Changes in temperature modulate heme oxygenase-1 induction by curcumin in renal epithelial cells.
Biochem Biophys Res Commun. 2003 Sep 5;308(4):950-5. PMID: 12927811
Vascular Biology Unit, Department of Surgical Research, Northwick Park Institute for Medical Research, Harrow, Middlesex HA1 3UJ, UK.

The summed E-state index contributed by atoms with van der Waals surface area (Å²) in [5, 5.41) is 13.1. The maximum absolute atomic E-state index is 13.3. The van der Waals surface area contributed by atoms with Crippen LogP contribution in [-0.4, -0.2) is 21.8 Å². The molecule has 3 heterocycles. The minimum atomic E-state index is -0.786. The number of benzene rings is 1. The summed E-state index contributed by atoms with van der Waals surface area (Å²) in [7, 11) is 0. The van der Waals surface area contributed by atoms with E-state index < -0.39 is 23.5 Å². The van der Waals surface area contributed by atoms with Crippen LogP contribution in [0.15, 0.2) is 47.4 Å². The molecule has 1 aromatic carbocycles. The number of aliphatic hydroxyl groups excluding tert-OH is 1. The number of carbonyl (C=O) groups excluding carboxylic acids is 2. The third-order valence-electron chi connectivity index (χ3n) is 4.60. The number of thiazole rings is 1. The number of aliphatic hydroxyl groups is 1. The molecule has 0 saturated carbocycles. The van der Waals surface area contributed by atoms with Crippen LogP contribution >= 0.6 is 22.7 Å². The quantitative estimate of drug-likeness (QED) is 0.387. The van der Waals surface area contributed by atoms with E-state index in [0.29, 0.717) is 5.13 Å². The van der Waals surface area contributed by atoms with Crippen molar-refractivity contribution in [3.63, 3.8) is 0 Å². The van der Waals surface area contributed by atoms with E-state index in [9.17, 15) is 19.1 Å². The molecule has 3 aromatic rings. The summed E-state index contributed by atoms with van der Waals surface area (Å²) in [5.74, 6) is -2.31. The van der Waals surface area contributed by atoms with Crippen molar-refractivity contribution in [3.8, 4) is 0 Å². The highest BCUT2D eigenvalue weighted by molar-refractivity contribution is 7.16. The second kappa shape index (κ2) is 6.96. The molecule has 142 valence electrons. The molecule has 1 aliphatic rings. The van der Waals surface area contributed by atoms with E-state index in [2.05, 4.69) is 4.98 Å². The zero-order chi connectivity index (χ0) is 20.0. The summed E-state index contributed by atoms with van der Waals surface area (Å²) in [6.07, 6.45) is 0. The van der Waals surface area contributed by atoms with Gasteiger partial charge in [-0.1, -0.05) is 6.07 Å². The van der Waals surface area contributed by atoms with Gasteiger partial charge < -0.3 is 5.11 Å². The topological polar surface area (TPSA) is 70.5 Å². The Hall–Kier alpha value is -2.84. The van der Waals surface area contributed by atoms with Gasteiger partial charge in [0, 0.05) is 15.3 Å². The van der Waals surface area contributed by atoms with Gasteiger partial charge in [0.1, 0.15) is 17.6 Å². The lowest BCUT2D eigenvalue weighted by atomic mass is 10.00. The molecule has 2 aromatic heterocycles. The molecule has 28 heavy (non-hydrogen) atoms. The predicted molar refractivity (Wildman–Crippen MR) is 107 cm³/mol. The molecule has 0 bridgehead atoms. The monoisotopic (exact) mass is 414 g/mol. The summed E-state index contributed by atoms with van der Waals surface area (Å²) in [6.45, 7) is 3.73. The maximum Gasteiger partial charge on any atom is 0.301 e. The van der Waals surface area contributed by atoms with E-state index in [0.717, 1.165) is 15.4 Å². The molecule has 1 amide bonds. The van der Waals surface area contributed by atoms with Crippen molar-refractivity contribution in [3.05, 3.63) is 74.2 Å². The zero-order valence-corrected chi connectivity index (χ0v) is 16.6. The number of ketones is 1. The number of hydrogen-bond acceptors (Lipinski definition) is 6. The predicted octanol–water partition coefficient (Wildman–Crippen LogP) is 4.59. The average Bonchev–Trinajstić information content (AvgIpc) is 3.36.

The stress protein heme oxygenase-1 (HO-1) plays an essential role in the prevention of transplant-associated organ injury and rejection. Prior to transplantation, organs are normally subjected to variable periods of cold storage in appropriate preservation solutions. Here, we examined whether curcumin, a phenolic plant extract which strongly induces HO-1 in many cell types, could up-regulate HO-1 protein in cultured renal epithelial cells at temperatures lower than the physiological 37 degrees C. We found that stimulation of HO-1 following incubation of cells with curcumin for 6h was dramatically reduced by decreasing the temperature from 37 to 10 degrees C. Interestingly, renal cells displayed high HO-1 expression and heme oxygenase activity when exposed to a programmed change in temperature that consisted of 3h at 37 degrees C followed by 1.5h at 20 degrees C and 1.5h at 10 degrees C. Increased HO-1 levels were observed also after incubation of cells with curcumin during the programmed change in temperature under hypoxia, another feature typical of cold storage procedures. Upon challenge with an oxidant-generating system, cells pretreated with curcumin at 37 degrees C or during the programmed change in temperature exhibited increased resistance to oxidative stress-mediated injury. These findings highlight the feasibility of modulating HO-1 expression during hypothermic storage to confer tissues a better protection to counteract the damage characteristic of organ transplantation.